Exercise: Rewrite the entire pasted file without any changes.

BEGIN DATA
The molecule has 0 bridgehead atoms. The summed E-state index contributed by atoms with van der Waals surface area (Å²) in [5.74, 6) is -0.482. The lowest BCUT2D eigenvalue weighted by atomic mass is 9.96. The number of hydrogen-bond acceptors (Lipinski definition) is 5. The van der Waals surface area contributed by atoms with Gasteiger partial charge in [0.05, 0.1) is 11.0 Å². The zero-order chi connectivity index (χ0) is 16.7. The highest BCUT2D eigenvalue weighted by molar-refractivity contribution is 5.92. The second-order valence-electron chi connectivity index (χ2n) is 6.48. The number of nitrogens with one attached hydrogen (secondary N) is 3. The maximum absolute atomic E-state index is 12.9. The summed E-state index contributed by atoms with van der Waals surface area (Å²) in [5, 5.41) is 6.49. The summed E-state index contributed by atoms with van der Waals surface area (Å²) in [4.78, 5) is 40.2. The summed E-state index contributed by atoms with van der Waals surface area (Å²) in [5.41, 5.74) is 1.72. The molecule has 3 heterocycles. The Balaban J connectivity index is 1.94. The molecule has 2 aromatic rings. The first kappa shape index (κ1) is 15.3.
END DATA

The molecule has 0 bridgehead atoms. The summed E-state index contributed by atoms with van der Waals surface area (Å²) in [5.74, 6) is -0.482. The lowest BCUT2D eigenvalue weighted by atomic mass is 9.96. The number of hydrogen-bond acceptors (Lipinski definition) is 5. The van der Waals surface area contributed by atoms with Gasteiger partial charge in [0.05, 0.1) is 11.0 Å². The zero-order chi connectivity index (χ0) is 16.7. The highest BCUT2D eigenvalue weighted by molar-refractivity contribution is 5.92. The second-order valence-electron chi connectivity index (χ2n) is 6.48. The number of nitrogens with one attached hydrogen (secondary N) is 3. The maximum absolute atomic E-state index is 12.9. The summed E-state index contributed by atoms with van der Waals surface area (Å²) in [5, 5.41) is 6.49. The summed E-state index contributed by atoms with van der Waals surface area (Å²) in [4.78, 5) is 40.2. The summed E-state index contributed by atoms with van der Waals surface area (Å²) in [5.41, 5.74) is 1.72. The molecule has 3 heterocycles. The Balaban J connectivity index is 1.94. The molecule has 2 aromatic rings. The first kappa shape index (κ1) is 15.3.